November 27, 2020

Senate File Pilfering Report Released

The report of a preliminary investigation into the Senate file pilfering has been released (in two parts) by Senate Sergeant-at-Arms Bill Pickle.

The report mostly confirms what was reported previously: many files on the shared server were unprotected, so that anybody who knew how could get them; a clerk working for the Republican staff, under the direction of a senior Republican staffer, accessed more than 4,000 of the Democrats’ files; and some of the juiciest files were leaked to the press, probably by the aforementioned Republican staffer.

The report also contradicts some claims made previously. It is clear from the report that the availability of the files was not widely known. The report also shows that the people making the accesses worked to cover their tracks, both during and after the time when the accesses occurred. It also appears that the Republican staff member who oversaw the accesses made false statements to the investigators.

I wrote before that it wasn’t clear whether the accesses violated the Computer Fraud and Abuse Act (CFAA). The key question in applying the CFAA to these facts was whether the staffers were “entitled to” access the particular files they downloaded; and the answer to that question depends on the rules and practices of the Senate.

The issue still isn’t clear-cut, but the facts recounted in the report tend to tip the balance toward violation of the CFAA. The accessors’ efforts to cover their tracks, both during and after the accesses, are revealing. And the report tells how the clerk, on initially discovering the files were accessible, took a pile of printed-out opposition files to one of his supervisors, who shredded the files and “admonished [the clerk] not to use the … documents”. These facts, plus the apparent false statements made to the investigators, tend to support the argument that the clerk and the staffer knew that the accesses were improper.

The report makes no recommendation for or against a referral of the CFAA matter to the Justice Department. That decision is in the hands of the Senators.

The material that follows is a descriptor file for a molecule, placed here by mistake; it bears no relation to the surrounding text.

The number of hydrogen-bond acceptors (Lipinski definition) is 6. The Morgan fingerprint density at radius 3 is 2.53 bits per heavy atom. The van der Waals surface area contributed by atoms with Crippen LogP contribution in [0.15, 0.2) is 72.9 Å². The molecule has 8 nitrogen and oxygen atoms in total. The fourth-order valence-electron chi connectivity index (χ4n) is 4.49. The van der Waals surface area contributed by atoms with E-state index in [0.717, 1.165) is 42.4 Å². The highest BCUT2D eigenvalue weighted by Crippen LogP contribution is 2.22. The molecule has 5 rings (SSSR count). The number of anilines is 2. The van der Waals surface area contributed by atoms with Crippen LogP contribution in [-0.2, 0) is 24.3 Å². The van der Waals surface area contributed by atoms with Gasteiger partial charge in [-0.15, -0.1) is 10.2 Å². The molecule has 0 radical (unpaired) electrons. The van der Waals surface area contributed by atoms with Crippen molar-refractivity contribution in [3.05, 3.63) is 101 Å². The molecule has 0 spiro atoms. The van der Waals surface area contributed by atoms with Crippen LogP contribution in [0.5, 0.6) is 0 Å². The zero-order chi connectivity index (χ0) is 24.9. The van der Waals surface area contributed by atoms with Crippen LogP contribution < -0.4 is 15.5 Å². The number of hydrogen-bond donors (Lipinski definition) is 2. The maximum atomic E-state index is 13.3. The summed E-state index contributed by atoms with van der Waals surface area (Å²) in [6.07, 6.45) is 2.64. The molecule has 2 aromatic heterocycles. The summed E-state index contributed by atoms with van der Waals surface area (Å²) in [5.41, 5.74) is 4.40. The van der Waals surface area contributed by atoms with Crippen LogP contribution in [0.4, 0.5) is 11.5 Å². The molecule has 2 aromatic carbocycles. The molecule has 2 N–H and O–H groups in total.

Comments

  1. Having just finished my dissertation on the Computer Fraud and Abuse Act I would take issue with your comment that the CFAA analysis should focus on whether or not the staffers had authorized access to view the files in question. That may a part of the analysis but it is only a part.

    Perhaps the more crucial issue is how the parties’, the “principal” that granted the authorization for the staffer’s to initially enter the network felt about the subsequent actions of their “agents” .

    Below is a quote from the Morris case (United States of America, Appellee, v. Robert Tappen Morris, Defendant-Appellant. 928 F.2nd 504 (2nd Cir), cert denied, 502 U.S. 817 (1991). , the first, and still, perhaps, the most important of the CFAA appellate level opinions. This case created the “intended functions” test. Morris, who claimed he had authorization to access the networks he was subsequently charged with causing damage to, concluded that this initial authorization meant he could not later be charged with “unauthorized access”. The court rejected this defense noting that:

    “a computer user, with authorized access to a computer and its programs, was without authorization when he used the programs in an unauthorized way”

    Does the party that granted the authorization in the first place think the staffers’ access meant that the staffers used the program in a manner it was not intended to be used? I think we have to ask, among others, Sen. Hatch.

    The courts confirmed the Morris “intended function” test in the CFAA case Shurguard. ( Shurgard Storage Centers, Inc., v. Safeguard Self Storage, Inc., Defendant 119 F.Supp. 2d 1121 (W.D. Wash. 2000) Here the court declared that the moment an agent commits a serious breach contrary to their principal’s interest they cease to be an agent (and therefore, cease to have access rights) anymore. See the courts language below:

    herefore, following the rational of the Galindo holding, Plaintiff argued that “its[Shurgard’s]former employees were not its[Shurgard’s] agents when they accessed the computers to send trade secrets to defendant”.
    The Galindo court, in turn, had relied on the Restatement (Second) of Agency which states:

    Unless otherwise agreed, the authority of an agent terminates if, without knowledge of the principal, he acquires adverse interests or if he is otherwise guilty of a serious breach of loyalty to the principal. [emphasis added]

    Restatement (Second) of Agency § 112 (1958) . Therefore, the Court held, Leland lost his “authorization” to access plaintiff’s data when [he] allegedly obtained and sent the proprietary information to the defendant via email

    So, were the staffers acting in a manner that went against their principal’s interest? Again, I leave that to the Senators.